A fabulous little stylus, especially for the price. It has a great useage time, going for 20 hours on a full charge, and a fast charge for 30 minutes will deliver an impressive 10 hours of use. It may not have pressure sensitivity or double-tap (so perhaps not functional enough for truly serious digital artists) but it does have newly upgraded tilt sensitivity, so you can play with shadows. It feels natural, with no lag or scratch, and will connect to your iPad via the internal port. And did we mention the price? Compatible with most iPads, just be sure to check before you buy.
If the main reason you're getting an Apple Pencil alternative is because you're put off by the cost, then you absolutely should try the Adonit Pro 4. It's a highly basic stylus, with no Bluetooth or other fancy wireless features, but for the simple task of drawing on a touchscreen, it works really darn well! The design might raise a few eyebrows when you take it out of the box, as it ends with a small disc rather than a point. Sounds screwy, but the PET Precision Disc, a polycarbonate disc tip, actually works really well, interacting with the touchscreen without scratching it, and the disc is translucent so it never obscures what you're doing. The build of the stylus feels pleasingly premium for a product at this price point, and it'll work with all touchscreens, so is a great choice if you bought an older iPad at a bargain price.
Another top quality Apple Pencil alternative, the Hahakee iPad Stylus is a passive pen that doesn't need batteries or bluetooth to work, and actually works for pretty much all tablets, even though it's advertised as iPad-specific. For the $30/£30 asking price, you'll get the stylus and three replaceable thin tips, and with its simple on/off button located on the pen, you'll be good to go straight out the box.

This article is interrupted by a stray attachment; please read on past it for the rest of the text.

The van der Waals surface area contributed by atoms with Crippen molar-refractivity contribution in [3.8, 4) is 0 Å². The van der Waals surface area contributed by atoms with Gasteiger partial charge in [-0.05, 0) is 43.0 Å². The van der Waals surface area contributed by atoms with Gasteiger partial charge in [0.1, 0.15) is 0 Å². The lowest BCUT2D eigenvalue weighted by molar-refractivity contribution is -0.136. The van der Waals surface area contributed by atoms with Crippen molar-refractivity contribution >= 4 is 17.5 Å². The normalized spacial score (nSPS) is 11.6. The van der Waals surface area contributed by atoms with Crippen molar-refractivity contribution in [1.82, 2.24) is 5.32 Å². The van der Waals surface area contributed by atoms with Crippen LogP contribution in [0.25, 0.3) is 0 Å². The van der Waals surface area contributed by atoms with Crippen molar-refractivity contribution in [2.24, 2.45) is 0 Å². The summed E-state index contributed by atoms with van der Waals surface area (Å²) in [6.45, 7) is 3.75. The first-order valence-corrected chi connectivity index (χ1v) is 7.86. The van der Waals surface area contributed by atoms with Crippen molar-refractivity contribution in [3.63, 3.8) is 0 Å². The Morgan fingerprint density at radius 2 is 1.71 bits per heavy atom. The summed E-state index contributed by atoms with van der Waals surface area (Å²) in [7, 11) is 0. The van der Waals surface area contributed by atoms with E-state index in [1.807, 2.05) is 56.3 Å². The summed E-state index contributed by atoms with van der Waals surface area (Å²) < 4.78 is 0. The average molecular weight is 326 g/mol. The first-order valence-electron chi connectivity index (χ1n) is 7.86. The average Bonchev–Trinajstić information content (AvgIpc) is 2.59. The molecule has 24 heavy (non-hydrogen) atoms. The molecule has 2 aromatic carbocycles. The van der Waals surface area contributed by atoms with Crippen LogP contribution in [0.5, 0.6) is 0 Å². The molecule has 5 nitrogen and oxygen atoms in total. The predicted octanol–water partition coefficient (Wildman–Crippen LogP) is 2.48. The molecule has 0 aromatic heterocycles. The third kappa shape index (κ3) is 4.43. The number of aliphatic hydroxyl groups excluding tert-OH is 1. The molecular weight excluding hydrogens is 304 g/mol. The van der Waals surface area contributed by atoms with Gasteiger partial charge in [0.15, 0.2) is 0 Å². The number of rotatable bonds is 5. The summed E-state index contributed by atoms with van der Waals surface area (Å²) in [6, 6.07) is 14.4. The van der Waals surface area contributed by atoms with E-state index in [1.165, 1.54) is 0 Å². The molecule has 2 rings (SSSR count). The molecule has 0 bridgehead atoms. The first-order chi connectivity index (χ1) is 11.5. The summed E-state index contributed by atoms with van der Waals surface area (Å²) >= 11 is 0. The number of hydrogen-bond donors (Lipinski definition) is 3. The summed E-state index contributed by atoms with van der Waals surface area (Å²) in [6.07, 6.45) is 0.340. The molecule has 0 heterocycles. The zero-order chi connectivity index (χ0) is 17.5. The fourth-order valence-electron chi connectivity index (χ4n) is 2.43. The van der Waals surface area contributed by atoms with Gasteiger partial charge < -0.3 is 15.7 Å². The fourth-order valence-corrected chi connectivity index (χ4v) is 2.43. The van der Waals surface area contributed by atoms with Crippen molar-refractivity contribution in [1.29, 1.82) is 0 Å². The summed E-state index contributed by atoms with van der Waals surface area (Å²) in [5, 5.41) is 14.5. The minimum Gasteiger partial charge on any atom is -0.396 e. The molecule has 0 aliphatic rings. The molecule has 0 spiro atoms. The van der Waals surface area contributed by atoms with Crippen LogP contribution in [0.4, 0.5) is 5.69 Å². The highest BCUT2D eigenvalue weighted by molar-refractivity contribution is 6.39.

Perfect for note taking, and sketching, this stylus also has an inbuilt clip to easily carry it around and will last you 40 hours of drawing time.
An affordable and simple choice for one of our Apple Pencil alternatives, the broadly compatible Adonit Dash 3 works well on most iPads and provides a straightforward, stylish drawing experience. The different choices of finish are a nice touch (we like the bronze colouring in particular, though they all look good), and the long-lasting battery combines with fast charging times to ensure that you'll be able to keep on drawing for longer. The lack of Bluetooth connectivity means a lack of features like palm rejection, which is a shame, but for an affordable and reliable basic stylus, the Dash 3 ticks all the boxes and more.
If you're not sold on the idea of spending upwards of $20/£20 on a simple pointing device, and don't need the specialised functioning of the iPad styluses above, then Adonit's budget option – the Adonit Mark – is worth considering. Despite its cheap price tag, this stylus has been designed to feel as comfortable as possible in your hand, with its triangular anti-roll design. It retains the precision you'd expect from the sole-purpose stylus manufacturer, largely thanks to its smudge-free mesh tip. The Adonit Mark won't win any innovation awards, but if you just want a stylus for navigating around your iPad, you won't find a better cheaper iPad stylus than this.